LANCASTER– For those wondering if it’s easy to coordinate all the different venues that create the annual Lancaster Fair, said Orchestral Administrator Ann Chess; it’s not. “It’s the volunteers who keep us going,” she said. “It’s their dedication that makes it work.”
More than 600 volunteers donate their time each year for preparations at nearly 30 venues around town during the 10-day festival. From selling tickets to setting up the 2.5-ton stage canopy at Ohio University-Lancaster, the volunteers are an integral part.
While a few members of the Lancaster Festival Orchestra actually reside in Lancaster, the remaining musicians come f rom around the country and as far away as Taiwan. Many performers stay with host families while in Lancaster. Established in 1985, the festival has hosted hundreds of musical acts over the years, including everything from regional bands to legendary global acts.
Tuesday afternoon, the festival offered a concer t from Dennis Stroughmatt et l'Esprit Creole, a vibrant blend of Celtic, Canadian, and Old Time sounds at the city bandstand. This year’s headliners included crossover singer Amy Grant and balladeer Christopher Cross.
Chess said the festival works because the same volunteers have been coordinating the same venues year after year and, simply put, they know what they’re doing. “The various committees are set and the office gives them the schedule,” she said.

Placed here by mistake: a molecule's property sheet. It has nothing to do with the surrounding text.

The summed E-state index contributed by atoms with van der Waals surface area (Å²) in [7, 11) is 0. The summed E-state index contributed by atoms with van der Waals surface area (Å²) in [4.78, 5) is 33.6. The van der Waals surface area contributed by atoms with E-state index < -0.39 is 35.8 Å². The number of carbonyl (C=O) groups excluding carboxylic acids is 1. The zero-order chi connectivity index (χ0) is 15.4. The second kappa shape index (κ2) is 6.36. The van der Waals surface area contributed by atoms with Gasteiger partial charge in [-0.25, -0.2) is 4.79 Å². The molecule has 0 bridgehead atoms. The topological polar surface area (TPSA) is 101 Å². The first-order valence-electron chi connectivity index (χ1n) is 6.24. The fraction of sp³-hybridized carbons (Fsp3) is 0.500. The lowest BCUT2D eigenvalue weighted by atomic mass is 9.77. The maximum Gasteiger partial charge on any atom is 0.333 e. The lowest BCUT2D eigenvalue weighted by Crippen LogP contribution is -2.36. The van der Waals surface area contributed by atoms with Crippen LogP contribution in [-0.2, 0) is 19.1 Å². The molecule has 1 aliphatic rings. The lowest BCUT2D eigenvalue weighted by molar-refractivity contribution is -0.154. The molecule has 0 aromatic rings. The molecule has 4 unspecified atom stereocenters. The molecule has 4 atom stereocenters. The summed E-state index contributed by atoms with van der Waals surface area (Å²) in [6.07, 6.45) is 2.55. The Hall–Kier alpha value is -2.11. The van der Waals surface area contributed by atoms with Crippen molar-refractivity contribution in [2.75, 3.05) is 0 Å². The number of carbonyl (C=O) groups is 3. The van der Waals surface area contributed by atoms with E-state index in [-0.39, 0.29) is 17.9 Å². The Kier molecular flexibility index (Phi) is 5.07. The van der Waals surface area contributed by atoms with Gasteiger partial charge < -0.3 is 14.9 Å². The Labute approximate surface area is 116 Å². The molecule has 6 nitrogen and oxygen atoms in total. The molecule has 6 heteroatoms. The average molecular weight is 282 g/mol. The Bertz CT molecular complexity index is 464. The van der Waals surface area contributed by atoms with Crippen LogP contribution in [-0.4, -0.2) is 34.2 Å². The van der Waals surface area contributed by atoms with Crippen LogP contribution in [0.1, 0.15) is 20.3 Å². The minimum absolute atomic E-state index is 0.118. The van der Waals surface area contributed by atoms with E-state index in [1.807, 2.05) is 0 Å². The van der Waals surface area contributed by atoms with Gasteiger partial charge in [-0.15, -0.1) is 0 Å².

“It is sort of a logistical nightmare,” Chess said, but the festival can’t afford to hire all the people necessary to present the festival each year, and the volunteers are crucial in holding everything together. “Somehow, it all works,” she said.
“People here have a love for this festival,” said Executive Director Lou Ross. He said the local venues have been happy to step up to the plate and sponsor various events. “It makes it go smoother than you might expect,” he said. “There are people who take vacations from work to work for the festival. They take vacation so they can work.”
Ross said there are “still a ton of logistics, but folks are working together.” He said such a festival would be a “tremendous undertaking” for large cities like Columbus and Cleveland, let alone a small city like Lancaster. But, having the venues spread across the city makes the art very accessible to everyone who lives in Lancaster, which was the premise for the festival when it began nearly 30 years ago.